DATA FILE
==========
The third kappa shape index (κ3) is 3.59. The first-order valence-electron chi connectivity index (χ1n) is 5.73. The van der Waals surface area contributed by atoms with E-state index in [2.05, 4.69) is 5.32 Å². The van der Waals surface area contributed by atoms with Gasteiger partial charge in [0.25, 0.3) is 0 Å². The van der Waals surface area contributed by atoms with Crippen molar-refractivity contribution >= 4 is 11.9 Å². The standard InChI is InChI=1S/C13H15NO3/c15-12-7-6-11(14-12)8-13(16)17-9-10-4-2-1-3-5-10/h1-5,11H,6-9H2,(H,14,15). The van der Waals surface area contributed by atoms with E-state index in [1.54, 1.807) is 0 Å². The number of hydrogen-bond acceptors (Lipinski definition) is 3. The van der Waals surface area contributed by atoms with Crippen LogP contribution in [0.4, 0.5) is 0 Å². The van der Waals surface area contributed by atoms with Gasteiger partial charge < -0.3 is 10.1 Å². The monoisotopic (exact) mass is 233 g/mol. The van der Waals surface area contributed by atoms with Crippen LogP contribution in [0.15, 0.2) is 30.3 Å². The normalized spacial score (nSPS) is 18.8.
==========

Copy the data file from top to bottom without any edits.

The third kappa shape index (κ3) is 3.59. The first-order valence-electron chi connectivity index (χ1n) is 5.73. The van der Waals surface area contributed by atoms with E-state index in [2.05, 4.69) is 5.32 Å². The van der Waals surface area contributed by atoms with Gasteiger partial charge in [0.25, 0.3) is 0 Å². The van der Waals surface area contributed by atoms with Crippen molar-refractivity contribution >= 4 is 11.9 Å². The standard InChI is InChI=1S/C13H15NO3/c15-12-7-6-11(14-12)8-13(16)17-9-10-4-2-1-3-5-10/h1-5,11H,6-9H2,(H,14,15). The van der Waals surface area contributed by atoms with E-state index in [1.54, 1.807) is 0 Å². The number of hydrogen-bond acceptors (Lipinski definition) is 3. The van der Waals surface area contributed by atoms with Crippen LogP contribution in [0.4, 0.5) is 0 Å². The van der Waals surface area contributed by atoms with Gasteiger partial charge < -0.3 is 10.1 Å². The monoisotopic (exact) mass is 233 g/mol. The van der Waals surface area contributed by atoms with Crippen LogP contribution in [0.15, 0.2) is 30.3 Å². The normalized spacial score (nSPS) is 18.8.